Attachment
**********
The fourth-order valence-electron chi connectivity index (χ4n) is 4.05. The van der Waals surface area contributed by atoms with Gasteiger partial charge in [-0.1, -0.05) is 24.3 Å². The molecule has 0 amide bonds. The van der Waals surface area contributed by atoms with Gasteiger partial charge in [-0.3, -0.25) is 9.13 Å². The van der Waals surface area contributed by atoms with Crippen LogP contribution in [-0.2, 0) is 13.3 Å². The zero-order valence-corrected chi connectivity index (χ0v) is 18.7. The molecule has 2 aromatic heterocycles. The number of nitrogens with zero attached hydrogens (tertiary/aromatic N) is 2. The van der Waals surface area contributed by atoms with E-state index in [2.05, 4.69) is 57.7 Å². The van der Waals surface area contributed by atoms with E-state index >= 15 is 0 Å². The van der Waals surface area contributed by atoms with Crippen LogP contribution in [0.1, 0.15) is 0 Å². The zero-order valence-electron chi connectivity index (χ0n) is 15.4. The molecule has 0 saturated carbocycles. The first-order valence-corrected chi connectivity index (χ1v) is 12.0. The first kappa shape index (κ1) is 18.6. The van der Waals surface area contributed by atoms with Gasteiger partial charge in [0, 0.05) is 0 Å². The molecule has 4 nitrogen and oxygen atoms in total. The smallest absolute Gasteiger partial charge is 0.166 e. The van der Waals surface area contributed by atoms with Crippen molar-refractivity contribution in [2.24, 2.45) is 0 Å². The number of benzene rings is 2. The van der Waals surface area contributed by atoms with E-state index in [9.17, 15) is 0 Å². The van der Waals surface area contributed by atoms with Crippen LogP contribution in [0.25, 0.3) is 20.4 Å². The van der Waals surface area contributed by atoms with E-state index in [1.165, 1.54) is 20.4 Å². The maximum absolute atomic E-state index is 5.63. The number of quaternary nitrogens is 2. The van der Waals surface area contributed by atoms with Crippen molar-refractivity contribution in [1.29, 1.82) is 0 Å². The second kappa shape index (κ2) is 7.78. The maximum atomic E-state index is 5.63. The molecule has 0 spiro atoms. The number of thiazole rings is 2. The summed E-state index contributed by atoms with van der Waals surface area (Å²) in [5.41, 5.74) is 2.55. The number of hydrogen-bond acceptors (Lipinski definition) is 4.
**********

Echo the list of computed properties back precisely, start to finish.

The fourth-order valence-electron chi connectivity index (χ4n) is 4.05. The van der Waals surface area contributed by atoms with Gasteiger partial charge in [-0.1, -0.05) is 24.3 Å². The molecule has 0 amide bonds. The van der Waals surface area contributed by atoms with Gasteiger partial charge in [-0.3, -0.25) is 9.13 Å². The van der Waals surface area contributed by atoms with Crippen LogP contribution in [-0.2, 0) is 13.3 Å². The zero-order valence-corrected chi connectivity index (χ0v) is 18.7. The molecule has 2 aromatic heterocycles. The number of nitrogens with zero attached hydrogens (tertiary/aromatic N) is 2. The van der Waals surface area contributed by atoms with E-state index in [2.05, 4.69) is 57.7 Å². The van der Waals surface area contributed by atoms with E-state index >= 15 is 0 Å². The van der Waals surface area contributed by atoms with Crippen LogP contribution in [0.1, 0.15) is 0 Å². The zero-order valence-electron chi connectivity index (χ0n) is 15.4. The molecule has 0 saturated carbocycles. The first-order valence-corrected chi connectivity index (χ1v) is 12.0. The first kappa shape index (κ1) is 18.6. The van der Waals surface area contributed by atoms with Gasteiger partial charge in [0, 0.05) is 0 Å². The molecule has 4 nitrogen and oxygen atoms in total. The smallest absolute Gasteiger partial charge is 0.166 e. The van der Waals surface area contributed by atoms with Crippen molar-refractivity contribution in [2.24, 2.45) is 0 Å². The number of benzene rings is 2. The van der Waals surface area contributed by atoms with E-state index in [9.17, 15) is 0 Å². The van der Waals surface area contributed by atoms with Crippen LogP contribution in [0.25, 0.3) is 20.4 Å². The van der Waals surface area contributed by atoms with E-state index in [1.165, 1.54) is 20.4 Å². The maximum absolute atomic E-state index is 5.63. The number of quaternary nitrogens is 2. The van der Waals surface area contributed by atoms with Crippen molar-refractivity contribution in [1.29, 1.82) is 0 Å². The second kappa shape index (κ2) is 7.78. The maximum atomic E-state index is 5.63. The molecule has 0 spiro atoms. The number of thiazole rings is 2. The summed E-state index contributed by atoms with van der Waals surface area (Å²) in [5.41, 5.74) is 2.55. The number of hydrogen-bond acceptors (Lipinski definition) is 4.